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Star Trek - Titan 1: Eine neue Ära by…
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Star Trek - Titan 1: Eine neue Ära (edition 2008)

by Michael A. Martin, Andy Mangels, Stephanie Pannen (Übersetzer)

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295838,041 (3.72)None
Member:Mr_Burns
Title:Star Trek - Titan 1: Eine neue Ära
Authors:Michael A. Martin
Other authors:Andy Mangels, Stephanie Pannen (Übersetzer)
Info:Cross Cult (2008), Ausgabe: 1., Taschenbuch, 379 Seiten
Collections:Your library
Rating:**
Tags:Science Fiction, Star Trek, Titan, Roman

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Taking Wing by Michael A. Martin

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  romsfuulynn | Apr 28, 2013 |
I can count on Michael A. Martin and Andy Mangels to provide a fast-paced and enjoyable read. This novel is the first of a series featuring Captain William T. Riker and his first command. We get a wildly diverse crew, Klingons and Romulans in a bad mood, Spock, and numerous threads from the Star Trek tapestry of tales.

Published in mass-market paperback by Pocket Books. ( )
  mmtz | May 26, 2012 |
In reading this book, I felt like it was almost two different books, based on the style of writing and what was happening. I know that it was written by Michael Martin and Andy Mangels, and I am unsure how that collaboration on the book went, and at the back of the book, there is a short paragraph on each author that establishes his credentials within the Star Trek universe.

Star Trek: Titan is a series based on Will Riker being offered his own command, as seen in the movie Star Trek: Nemesis, and of course Deanna Troi, his wife, goes along with him. The series picks up almost immediately where the movie left off as far as Riker and the starship Titan are concerned, with the ship still in space dock. The primary mission of the Titan is long-range exploration.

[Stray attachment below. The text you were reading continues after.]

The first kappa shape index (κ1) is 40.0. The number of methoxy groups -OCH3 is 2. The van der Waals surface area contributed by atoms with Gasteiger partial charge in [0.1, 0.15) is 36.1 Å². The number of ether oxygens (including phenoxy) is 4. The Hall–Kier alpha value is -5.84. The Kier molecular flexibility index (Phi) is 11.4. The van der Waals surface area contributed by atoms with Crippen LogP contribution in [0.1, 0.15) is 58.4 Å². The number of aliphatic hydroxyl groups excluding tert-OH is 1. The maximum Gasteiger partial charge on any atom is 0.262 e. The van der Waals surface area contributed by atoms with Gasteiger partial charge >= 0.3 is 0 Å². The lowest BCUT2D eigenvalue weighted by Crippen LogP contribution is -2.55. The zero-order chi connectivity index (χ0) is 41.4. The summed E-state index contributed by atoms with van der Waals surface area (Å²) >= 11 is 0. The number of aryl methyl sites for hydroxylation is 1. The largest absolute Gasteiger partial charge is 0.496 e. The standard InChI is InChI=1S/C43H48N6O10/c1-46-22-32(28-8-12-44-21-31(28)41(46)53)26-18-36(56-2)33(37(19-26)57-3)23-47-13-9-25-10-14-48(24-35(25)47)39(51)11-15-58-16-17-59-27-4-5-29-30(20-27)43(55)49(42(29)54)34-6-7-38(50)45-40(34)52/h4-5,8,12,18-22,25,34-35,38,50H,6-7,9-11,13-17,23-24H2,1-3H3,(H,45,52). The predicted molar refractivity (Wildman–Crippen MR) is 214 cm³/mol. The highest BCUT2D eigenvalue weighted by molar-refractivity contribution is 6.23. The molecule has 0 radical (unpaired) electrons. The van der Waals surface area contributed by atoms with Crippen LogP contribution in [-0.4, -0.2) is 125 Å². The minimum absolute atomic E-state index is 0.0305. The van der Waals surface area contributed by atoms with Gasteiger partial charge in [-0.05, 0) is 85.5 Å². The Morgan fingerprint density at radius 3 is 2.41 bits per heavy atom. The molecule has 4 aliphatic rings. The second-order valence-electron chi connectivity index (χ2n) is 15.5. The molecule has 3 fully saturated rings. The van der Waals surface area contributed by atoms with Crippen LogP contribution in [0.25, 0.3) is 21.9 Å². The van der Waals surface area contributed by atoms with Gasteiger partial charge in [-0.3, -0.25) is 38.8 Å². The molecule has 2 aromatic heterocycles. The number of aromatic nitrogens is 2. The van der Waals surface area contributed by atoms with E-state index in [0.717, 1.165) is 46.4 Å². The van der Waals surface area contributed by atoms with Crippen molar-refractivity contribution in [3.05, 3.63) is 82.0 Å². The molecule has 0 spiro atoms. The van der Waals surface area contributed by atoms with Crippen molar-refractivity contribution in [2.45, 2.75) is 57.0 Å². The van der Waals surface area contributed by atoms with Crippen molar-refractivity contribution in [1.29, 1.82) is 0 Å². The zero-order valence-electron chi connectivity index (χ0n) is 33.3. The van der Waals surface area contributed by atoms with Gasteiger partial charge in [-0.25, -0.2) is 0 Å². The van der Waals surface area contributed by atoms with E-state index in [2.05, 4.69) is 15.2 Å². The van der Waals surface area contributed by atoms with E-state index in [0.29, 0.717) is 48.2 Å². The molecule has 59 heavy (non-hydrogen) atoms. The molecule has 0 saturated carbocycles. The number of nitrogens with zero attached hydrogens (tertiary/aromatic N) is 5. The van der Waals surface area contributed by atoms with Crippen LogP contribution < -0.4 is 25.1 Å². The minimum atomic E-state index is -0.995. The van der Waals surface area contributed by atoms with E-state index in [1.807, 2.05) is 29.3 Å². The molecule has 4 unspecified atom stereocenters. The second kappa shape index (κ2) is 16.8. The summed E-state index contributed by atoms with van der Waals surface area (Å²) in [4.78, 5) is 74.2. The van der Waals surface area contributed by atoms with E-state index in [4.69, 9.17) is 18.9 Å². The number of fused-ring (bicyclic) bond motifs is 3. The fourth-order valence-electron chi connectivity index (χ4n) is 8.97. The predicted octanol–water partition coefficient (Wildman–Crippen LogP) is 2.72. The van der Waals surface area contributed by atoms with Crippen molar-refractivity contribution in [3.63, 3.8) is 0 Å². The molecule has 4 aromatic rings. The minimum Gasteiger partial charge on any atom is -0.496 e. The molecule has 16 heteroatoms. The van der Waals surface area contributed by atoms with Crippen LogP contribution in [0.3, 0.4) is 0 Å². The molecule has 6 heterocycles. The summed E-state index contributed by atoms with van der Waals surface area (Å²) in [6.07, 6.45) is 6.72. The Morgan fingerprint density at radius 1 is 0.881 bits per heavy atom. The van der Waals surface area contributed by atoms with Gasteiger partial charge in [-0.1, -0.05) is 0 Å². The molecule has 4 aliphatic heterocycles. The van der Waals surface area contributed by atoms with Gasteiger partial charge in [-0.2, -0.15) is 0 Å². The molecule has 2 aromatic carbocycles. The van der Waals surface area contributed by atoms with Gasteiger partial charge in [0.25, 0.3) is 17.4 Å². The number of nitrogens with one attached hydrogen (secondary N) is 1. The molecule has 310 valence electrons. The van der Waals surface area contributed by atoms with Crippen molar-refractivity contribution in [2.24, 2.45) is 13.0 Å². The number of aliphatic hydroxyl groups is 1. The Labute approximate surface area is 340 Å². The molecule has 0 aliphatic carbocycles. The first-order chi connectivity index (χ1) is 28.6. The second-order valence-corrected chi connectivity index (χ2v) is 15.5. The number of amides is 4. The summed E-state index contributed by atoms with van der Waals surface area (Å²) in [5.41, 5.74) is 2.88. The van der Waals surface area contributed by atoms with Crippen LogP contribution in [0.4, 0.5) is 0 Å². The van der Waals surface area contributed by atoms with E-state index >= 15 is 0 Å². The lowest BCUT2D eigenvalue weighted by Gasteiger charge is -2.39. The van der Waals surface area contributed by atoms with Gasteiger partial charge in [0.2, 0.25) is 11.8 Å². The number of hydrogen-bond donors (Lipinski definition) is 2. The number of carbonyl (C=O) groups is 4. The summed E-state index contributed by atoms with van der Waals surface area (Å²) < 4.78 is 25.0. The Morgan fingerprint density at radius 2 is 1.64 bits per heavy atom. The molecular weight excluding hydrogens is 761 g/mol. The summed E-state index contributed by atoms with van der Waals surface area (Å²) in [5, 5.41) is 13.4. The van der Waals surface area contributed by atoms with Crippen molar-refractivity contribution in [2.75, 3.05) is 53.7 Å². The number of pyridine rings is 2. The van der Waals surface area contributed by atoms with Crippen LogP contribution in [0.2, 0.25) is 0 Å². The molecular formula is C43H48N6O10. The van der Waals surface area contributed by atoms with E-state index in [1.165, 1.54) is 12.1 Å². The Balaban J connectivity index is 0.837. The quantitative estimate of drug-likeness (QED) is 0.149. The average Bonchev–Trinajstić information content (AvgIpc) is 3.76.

I have been out of the Star Trek book circle for awhile, and recently made the decision to get back to reading some of these. And like other reviewers of this book, I felt that there were too many characters with too many different names to really keep track of them all or feel any connection to many of them. Some of those characters apparently had been in some of the Star Trek: The Next Generation relaunch of books, though I wasn't familiar with them. Others were both minor and major characters of one or another TV show. I felt that the first part of this book was littered with minute little details that had no bearing to the story that was going on, whether that the author(s) tried to put everything they knew about Star Trek (and what they knew, it seemed, came from cliff notes)into the book. Also in the first half of the book, the action seemed to be glossed over, with very little dialogue, I felt. The characters of Will Riker and Deanna Troi seemed almost out of character for how they would have acted while on TNG.

And then about half way through, everything changes. The story actually becomes exciting as the Titan finally reaches Romulan space, meets up with the Klingons and then the Romulans as they make their final way to Romulus and the various factions of the Romulans that are trying to get into power. In the second half of this book, I found it difficult to put down and was a much quicker read than the first half of the book. The action is better, the dialogue is better, with the characters acting more within character, and less of the almost constant anti-racism preaching that was prevalent throughout the first half of the book.

The Romulans are not depicted as good as they have been by Diane Duane, and because of that, I would not consider this book essential Romulan reading, but overall, the book does set up the Star Trek Titan universe fairly well.

So, whereas the first half of the book would have warranted two or two-and-a-half stars, the second half redeemed the book to get it up to three-and-a-half stars. I will add the second book of the series to my "will read" column, and give the series at least one more chance. ( )